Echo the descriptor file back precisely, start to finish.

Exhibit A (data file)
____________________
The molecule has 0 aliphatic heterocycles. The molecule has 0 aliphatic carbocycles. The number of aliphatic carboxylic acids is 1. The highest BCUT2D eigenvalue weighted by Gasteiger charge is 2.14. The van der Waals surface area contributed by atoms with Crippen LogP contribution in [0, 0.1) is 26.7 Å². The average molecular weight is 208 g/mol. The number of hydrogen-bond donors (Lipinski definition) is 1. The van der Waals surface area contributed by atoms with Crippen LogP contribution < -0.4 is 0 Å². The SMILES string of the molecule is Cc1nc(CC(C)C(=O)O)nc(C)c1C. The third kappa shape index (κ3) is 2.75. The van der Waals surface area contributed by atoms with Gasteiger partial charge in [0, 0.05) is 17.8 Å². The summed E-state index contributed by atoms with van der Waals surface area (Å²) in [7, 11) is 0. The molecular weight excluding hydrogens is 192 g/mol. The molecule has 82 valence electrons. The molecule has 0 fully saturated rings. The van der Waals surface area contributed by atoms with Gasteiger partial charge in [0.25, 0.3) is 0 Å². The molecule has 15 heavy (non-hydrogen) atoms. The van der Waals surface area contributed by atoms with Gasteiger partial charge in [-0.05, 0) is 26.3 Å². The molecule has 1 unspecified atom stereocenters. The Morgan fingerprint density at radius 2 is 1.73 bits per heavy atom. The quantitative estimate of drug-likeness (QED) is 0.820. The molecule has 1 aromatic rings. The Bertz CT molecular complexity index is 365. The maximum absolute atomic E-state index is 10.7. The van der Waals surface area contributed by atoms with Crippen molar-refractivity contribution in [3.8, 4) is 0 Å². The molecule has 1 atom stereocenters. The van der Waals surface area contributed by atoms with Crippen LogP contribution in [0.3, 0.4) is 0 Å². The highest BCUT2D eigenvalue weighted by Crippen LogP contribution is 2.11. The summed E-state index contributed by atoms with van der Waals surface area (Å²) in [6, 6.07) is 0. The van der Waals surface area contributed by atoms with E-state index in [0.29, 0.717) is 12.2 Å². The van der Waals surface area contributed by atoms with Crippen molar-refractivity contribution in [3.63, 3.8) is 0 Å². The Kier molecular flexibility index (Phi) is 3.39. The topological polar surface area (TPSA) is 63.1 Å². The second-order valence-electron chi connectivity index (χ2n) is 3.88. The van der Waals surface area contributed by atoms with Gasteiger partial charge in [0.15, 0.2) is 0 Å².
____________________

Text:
The molecule has 0 aliphatic heterocycles. The molecule has 0 aliphatic carbocycles. The number of aliphatic carboxylic acids is 1. The highest BCUT2D eigenvalue weighted by Gasteiger charge is 2.14. The van der Waals surface area contributed by atoms with Crippen LogP contribution in [0, 0.1) is 26.7 Å². The average molecular weight is 208 g/mol. The number of hydrogen-bond donors (Lipinski definition) is 1. The van der Waals surface area contributed by atoms with Crippen LogP contribution < -0.4 is 0 Å². The SMILES string of the molecule is Cc1nc(CC(C)C(=O)O)nc(C)c1C. The third kappa shape index (κ3) is 2.75. The van der Waals surface area contributed by atoms with Gasteiger partial charge in [0, 0.05) is 17.8 Å². The summed E-state index contributed by atoms with van der Waals surface area (Å²) in [7, 11) is 0. The molecular weight excluding hydrogens is 192 g/mol. The molecule has 82 valence electrons. The molecule has 0 fully saturated rings. The van der Waals surface area contributed by atoms with Gasteiger partial charge in [0.25, 0.3) is 0 Å². The molecule has 15 heavy (non-hydrogen) atoms. The van der Waals surface area contributed by atoms with Gasteiger partial charge in [-0.05, 0) is 26.3 Å². The molecule has 1 unspecified atom stereocenters. The Morgan fingerprint density at radius 2 is 1.73 bits per heavy atom. The quantitative estimate of drug-likeness (QED) is 0.820. The molecule has 1 aromatic rings. The Bertz CT molecular complexity index is 365. The maximum absolute atomic E-state index is 10.7. The van der Waals surface area contributed by atoms with Crippen molar-refractivity contribution in [3.8, 4) is 0 Å². The molecule has 1 atom stereocenters. The van der Waals surface area contributed by atoms with Crippen LogP contribution in [0.3, 0.4) is 0 Å². The highest BCUT2D eigenvalue weighted by Crippen LogP contribution is 2.11. The summed E-state index contributed by atoms with van der Waals surface area (Å²) in [6, 6.07) is 0. The van der Waals surface area contributed by atoms with E-state index in [0.29, 0.717) is 12.2 Å². The van der Waals surface area contributed by atoms with Crippen molar-refractivity contribution in [3.63, 3.8) is 0 Å². The Kier molecular flexibility index (Phi) is 3.39. The topological polar surface area (TPSA) is 63.1 Å². The second-order valence-electron chi connectivity index (χ2n) is 3.88. The van der Waals surface area contributed by atoms with Gasteiger partial charge in [0.15, 0.2) is 0 Å².